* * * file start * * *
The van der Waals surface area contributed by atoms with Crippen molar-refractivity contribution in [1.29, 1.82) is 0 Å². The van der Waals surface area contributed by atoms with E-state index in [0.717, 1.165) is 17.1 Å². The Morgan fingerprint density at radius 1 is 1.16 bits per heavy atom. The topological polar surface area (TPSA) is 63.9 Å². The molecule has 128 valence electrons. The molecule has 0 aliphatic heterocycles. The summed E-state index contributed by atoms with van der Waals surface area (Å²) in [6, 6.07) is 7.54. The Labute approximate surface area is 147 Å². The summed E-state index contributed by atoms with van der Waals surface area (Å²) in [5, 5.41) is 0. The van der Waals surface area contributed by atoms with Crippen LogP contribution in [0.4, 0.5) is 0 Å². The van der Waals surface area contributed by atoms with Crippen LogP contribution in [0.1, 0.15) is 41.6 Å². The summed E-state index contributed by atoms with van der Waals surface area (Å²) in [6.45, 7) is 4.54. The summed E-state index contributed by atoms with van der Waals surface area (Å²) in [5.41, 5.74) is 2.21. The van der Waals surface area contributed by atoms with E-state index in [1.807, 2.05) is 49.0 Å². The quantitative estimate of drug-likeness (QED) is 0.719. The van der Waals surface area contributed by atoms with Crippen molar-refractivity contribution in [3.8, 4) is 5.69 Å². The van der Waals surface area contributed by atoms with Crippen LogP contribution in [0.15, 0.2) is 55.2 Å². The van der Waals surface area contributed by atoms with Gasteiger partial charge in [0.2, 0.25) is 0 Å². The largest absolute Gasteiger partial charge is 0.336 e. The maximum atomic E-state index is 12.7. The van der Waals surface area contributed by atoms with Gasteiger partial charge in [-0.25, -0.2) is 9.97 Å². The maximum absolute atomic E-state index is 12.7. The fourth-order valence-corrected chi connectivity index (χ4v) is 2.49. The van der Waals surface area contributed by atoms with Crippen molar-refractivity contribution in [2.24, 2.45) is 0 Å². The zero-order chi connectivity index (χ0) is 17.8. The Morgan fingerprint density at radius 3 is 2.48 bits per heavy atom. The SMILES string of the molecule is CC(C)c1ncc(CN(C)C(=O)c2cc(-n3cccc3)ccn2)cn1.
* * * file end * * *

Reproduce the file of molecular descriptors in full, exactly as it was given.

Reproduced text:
The van der Waals surface area contributed by atoms with Crippen molar-refractivity contribution in [1.29, 1.82) is 0 Å². The van der Waals surface area contributed by atoms with E-state index in [0.717, 1.165) is 17.1 Å². The Morgan fingerprint density at radius 1 is 1.16 bits per heavy atom. The topological polar surface area (TPSA) is 63.9 Å². The molecule has 128 valence electrons. The molecule has 0 aliphatic heterocycles. The summed E-state index contributed by atoms with van der Waals surface area (Å²) in [6, 6.07) is 7.54. The Labute approximate surface area is 147 Å². The summed E-state index contributed by atoms with van der Waals surface area (Å²) in [5, 5.41) is 0. The van der Waals surface area contributed by atoms with Crippen LogP contribution in [0.4, 0.5) is 0 Å². The van der Waals surface area contributed by atoms with Crippen LogP contribution in [0.1, 0.15) is 41.6 Å². The summed E-state index contributed by atoms with van der Waals surface area (Å²) in [6.45, 7) is 4.54. The summed E-state index contributed by atoms with van der Waals surface area (Å²) in [5.41, 5.74) is 2.21. The van der Waals surface area contributed by atoms with E-state index in [1.807, 2.05) is 49.0 Å². The quantitative estimate of drug-likeness (QED) is 0.719. The van der Waals surface area contributed by atoms with Crippen molar-refractivity contribution in [3.8, 4) is 5.69 Å². The van der Waals surface area contributed by atoms with Crippen LogP contribution in [0.15, 0.2) is 55.2 Å². The van der Waals surface area contributed by atoms with Gasteiger partial charge in [0.2, 0.25) is 0 Å². The largest absolute Gasteiger partial charge is 0.336 e. The maximum atomic E-state index is 12.7. The van der Waals surface area contributed by atoms with Gasteiger partial charge in [-0.25, -0.2) is 9.97 Å². The maximum absolute atomic E-state index is 12.7. The fourth-order valence-corrected chi connectivity index (χ4v) is 2.49. The van der Waals surface area contributed by atoms with Crippen molar-refractivity contribution in [2.24, 2.45) is 0 Å². The zero-order chi connectivity index (χ0) is 17.8. The Morgan fingerprint density at radius 3 is 2.48 bits per heavy atom. The SMILES string of the molecule is CC(C)c1ncc(CN(C)C(=O)c2cc(-n3cccc3)ccn2)cn1.